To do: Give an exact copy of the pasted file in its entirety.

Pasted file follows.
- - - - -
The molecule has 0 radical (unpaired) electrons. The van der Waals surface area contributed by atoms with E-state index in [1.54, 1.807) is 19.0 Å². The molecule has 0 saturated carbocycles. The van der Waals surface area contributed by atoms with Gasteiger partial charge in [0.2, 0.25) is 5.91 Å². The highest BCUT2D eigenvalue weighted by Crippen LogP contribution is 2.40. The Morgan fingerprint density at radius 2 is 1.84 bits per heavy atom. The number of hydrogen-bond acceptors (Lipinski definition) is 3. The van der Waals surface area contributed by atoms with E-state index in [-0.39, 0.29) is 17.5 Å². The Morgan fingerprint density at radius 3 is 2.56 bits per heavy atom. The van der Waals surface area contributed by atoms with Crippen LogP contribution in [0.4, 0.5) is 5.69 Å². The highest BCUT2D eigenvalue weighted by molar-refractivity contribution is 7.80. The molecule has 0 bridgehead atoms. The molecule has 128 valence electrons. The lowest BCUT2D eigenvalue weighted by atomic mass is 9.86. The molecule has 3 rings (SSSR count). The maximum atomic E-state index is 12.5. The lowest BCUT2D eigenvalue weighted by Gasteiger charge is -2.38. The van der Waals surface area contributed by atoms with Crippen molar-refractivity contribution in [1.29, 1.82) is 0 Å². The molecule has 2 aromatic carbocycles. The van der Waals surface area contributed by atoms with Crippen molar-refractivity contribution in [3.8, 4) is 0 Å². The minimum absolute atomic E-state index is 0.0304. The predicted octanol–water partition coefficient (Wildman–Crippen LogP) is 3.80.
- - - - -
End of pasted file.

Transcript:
The molecule has 0 radical (unpaired) electrons. The van der Waals surface area contributed by atoms with E-state index in [1.54, 1.807) is 19.0 Å². The molecule has 0 saturated carbocycles. The van der Waals surface area contributed by atoms with Gasteiger partial charge in [0.2, 0.25) is 5.91 Å². The highest BCUT2D eigenvalue weighted by Crippen LogP contribution is 2.40. The Morgan fingerprint density at radius 2 is 1.84 bits per heavy atom. The number of hydrogen-bond acceptors (Lipinski definition) is 3. The van der Waals surface area contributed by atoms with E-state index in [-0.39, 0.29) is 17.5 Å². The Morgan fingerprint density at radius 3 is 2.56 bits per heavy atom. The van der Waals surface area contributed by atoms with Crippen LogP contribution in [0.4, 0.5) is 5.69 Å². The highest BCUT2D eigenvalue weighted by molar-refractivity contribution is 7.80. The molecule has 0 bridgehead atoms. The molecule has 128 valence electrons. The lowest BCUT2D eigenvalue weighted by atomic mass is 9.86. The molecule has 3 rings (SSSR count). The maximum atomic E-state index is 12.5. The lowest BCUT2D eigenvalue weighted by Gasteiger charge is -2.38. The van der Waals surface area contributed by atoms with Crippen molar-refractivity contribution in [1.29, 1.82) is 0 Å². The molecule has 2 aromatic carbocycles. The van der Waals surface area contributed by atoms with Crippen molar-refractivity contribution in [3.8, 4) is 0 Å². The minimum absolute atomic E-state index is 0.0304. The predicted octanol–water partition coefficient (Wildman–Crippen LogP) is 3.80.